Experimental murine models have been used to elucidate mechanisms related to host immunity that regulate disease development. CBA mice develop a controlled disease in response to L. major infection, while this same mouse strain, in response to L. amazonensis, evolves to a severe form of disease with parasite dissemination (1). Macrophages are crucially important in the response to Leishmania infection, since these cells are not only considered as the primary host cell for Leishmania parasites, but also secrete cytokines in the assembling of an inflammatory response and release chemokines to recruit other immune cells to the site of infection or inflammation. CBA mouse MØ are capable of containing L. major parasite growth yet are susceptible to L. amazonensis (2). The CBA murine model of experimental leishmaniasis has shed light on several aspects of Leishmania–host interaction, as well as facilitated the identification of important immunoinflammatory molecules differentially produced in response to various parasite species despite their static genetic background.
Proteomics is an advanced large-scale technique used to identify and characterize global protein expression, allowing for the targeting of molecules in an infected sample in comparison to an uninfected reference control, both in intracellular microbes and host cells. This advanced technology has proven to be highly efficient in the study of individual molecules, as it permits the identification of hundreds or even thousands of signature proteins that characterize elements of microbial and host response during infection (1, 3–5). In the context of this large-scale analysis, bioinformatics contributes through the use of advanced computational algorithms to search databases [revised by Veras et al. (6)]. Several studies have demonstrated the power of proteomics with respect to providing valuable information regarding the identification of proteins and pathways involved in host-parasite interactions, both in parasites (7–10) as well as in the host (11, 12). More importantly, convincing evidence has been presented regarding the involvement of these identified molecules and pathways in the pathogenesis of leishmaniasis. In addition, some proteins have demonstrated potential as possible biomarkers for future prophylactic and therapeutic interventions (11, 13).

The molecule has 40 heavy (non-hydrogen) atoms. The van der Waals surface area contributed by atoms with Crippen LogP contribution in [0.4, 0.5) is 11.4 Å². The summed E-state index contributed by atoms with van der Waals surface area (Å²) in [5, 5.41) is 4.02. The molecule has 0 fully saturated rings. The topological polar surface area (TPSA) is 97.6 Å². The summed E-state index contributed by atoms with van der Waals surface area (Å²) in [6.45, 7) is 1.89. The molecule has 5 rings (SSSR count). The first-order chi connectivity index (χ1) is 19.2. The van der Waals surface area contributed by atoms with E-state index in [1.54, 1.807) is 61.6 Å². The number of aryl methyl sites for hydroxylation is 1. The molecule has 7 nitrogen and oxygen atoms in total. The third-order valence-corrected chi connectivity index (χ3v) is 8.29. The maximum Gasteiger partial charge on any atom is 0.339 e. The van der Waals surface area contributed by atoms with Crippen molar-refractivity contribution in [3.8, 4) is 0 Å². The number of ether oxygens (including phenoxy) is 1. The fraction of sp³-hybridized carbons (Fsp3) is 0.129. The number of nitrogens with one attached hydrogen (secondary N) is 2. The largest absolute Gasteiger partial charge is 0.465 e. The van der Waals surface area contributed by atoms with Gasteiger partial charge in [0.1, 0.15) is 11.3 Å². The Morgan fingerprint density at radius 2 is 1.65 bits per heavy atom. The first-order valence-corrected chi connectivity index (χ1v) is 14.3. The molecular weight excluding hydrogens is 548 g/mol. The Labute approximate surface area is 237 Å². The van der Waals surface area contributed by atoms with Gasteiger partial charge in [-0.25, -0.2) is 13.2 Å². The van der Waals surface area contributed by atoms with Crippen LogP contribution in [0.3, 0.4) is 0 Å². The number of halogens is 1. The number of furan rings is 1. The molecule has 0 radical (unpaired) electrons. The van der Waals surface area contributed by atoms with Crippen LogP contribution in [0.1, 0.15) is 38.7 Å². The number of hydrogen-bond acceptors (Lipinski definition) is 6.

In intracellular microbial infections, the host oxidative stress response orchestrates the production of cytoprotective molecules, which can influence infection outcome (14). This cytoprotective process induces the activation of the cellular nuclear factor erythroid 2-related factor 2 (NRF2) encoded by the nfe2l2 gene, a transcription factor responsible for the regulation of host cellular redox balance (15, 16). Activated NRF2 binds to the consensus sequence of the antioxidant response element (ARE), which results in the transcription of a variety of genes, including glutamate-cysteine ligase (GCL), thioredoxin reductase 1 (Txnrd1), and NAD(P)H-qui-None oxidoreductase 1 (NQO1). This cytoprotective system is activated by the transcription of NRF2-mediated genes involved in iron metabolism, such as heme oxygenase-1 (HO-1) and the iron storage protein ferritin (17). HO-1, an essential enzyme involved in heme catabolism, as well as in the suppression of inflammatory responses, is induced in response to cellular stress and tissue damage. Oxidative stress activates the transcription factor NRF2, which binds to ARE, inducing the expression of protective antioxidant genes, including HO-1 (18–21). Previously, the major parasite surface glycoconjugate, lipophosphoglycan (LPG) was incriminated in HO-1 induction by parasite species that cause visceral leishmaniasis, Leishmania infantum (19). Recently, the ARE/NRF2 signaling pathway was found to be significantly upregulated in patients with cutaneous leishmaniasis (22). Since, some of those mechanisms are still unknown, use of the dichotomic model of CBA BMMØs infected by L. amazonensis and L. major (2) seems an interesting tool to clarify these issues.